Katherine Mangu-Ward on Entrepreneurs and the Gray Market

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In November 1993, Reason introduced readers to Marta, an immigrant from Ocotlán, Mexico. Marta came to the United States legally in 1971 as the wife of an American citizen. But she quickly joined the "informal" economy of Los Angeles, the gray and black markets that help meet demand for cheap, off-the-books services of all kinds. Soon she was so busy selling tamales she had to bring a niece from Mexico to help her keep up with the demand.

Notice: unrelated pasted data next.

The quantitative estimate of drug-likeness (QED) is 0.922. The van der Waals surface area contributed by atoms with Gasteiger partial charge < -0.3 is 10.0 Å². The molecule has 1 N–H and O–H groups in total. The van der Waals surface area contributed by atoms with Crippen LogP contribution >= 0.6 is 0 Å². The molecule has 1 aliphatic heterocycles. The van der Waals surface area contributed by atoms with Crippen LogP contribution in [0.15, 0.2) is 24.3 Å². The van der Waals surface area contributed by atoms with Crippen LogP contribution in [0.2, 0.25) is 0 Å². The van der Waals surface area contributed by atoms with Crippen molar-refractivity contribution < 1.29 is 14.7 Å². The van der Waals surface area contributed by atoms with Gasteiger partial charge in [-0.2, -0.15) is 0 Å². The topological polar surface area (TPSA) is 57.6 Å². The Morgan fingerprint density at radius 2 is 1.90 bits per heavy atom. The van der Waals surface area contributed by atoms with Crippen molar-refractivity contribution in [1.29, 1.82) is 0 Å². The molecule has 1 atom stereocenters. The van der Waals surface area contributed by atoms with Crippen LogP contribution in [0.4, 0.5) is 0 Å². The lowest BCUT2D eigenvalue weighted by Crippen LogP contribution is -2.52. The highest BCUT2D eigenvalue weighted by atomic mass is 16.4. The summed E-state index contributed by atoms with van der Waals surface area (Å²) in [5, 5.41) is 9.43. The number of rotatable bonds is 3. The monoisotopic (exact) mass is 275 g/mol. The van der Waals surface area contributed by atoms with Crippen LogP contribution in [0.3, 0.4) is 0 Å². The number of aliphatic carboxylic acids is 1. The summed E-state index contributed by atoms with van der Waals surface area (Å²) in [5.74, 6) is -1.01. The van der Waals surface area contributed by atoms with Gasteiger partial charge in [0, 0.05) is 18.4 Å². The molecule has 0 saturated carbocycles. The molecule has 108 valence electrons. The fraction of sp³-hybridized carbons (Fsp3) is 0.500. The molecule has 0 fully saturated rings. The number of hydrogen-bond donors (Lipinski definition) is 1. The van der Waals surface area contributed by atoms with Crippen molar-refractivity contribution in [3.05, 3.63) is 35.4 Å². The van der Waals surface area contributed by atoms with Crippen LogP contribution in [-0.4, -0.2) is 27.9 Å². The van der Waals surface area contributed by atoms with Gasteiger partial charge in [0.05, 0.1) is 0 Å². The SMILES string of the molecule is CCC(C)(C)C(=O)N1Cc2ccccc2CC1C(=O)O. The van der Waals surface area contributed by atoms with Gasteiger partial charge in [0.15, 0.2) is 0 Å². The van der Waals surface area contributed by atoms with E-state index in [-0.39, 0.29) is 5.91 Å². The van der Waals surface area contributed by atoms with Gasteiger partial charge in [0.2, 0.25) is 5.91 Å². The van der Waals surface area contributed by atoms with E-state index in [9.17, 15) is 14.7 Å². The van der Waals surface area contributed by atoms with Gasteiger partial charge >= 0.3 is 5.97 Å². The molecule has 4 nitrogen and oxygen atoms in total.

Life in the gray market isn't all pork sausage and roses, though. "You have to watch out for the police," Marta said. Not much has changed since then, writes Managing Editor Katherine Mangu-Ward. Today the Los Angeles Department of Public Health routinely confiscates the inventory and propane-powered mini-carts of unlicensed folks selling bacon-wrapped hot dogs or other taste treats deemed dangerous by the government.

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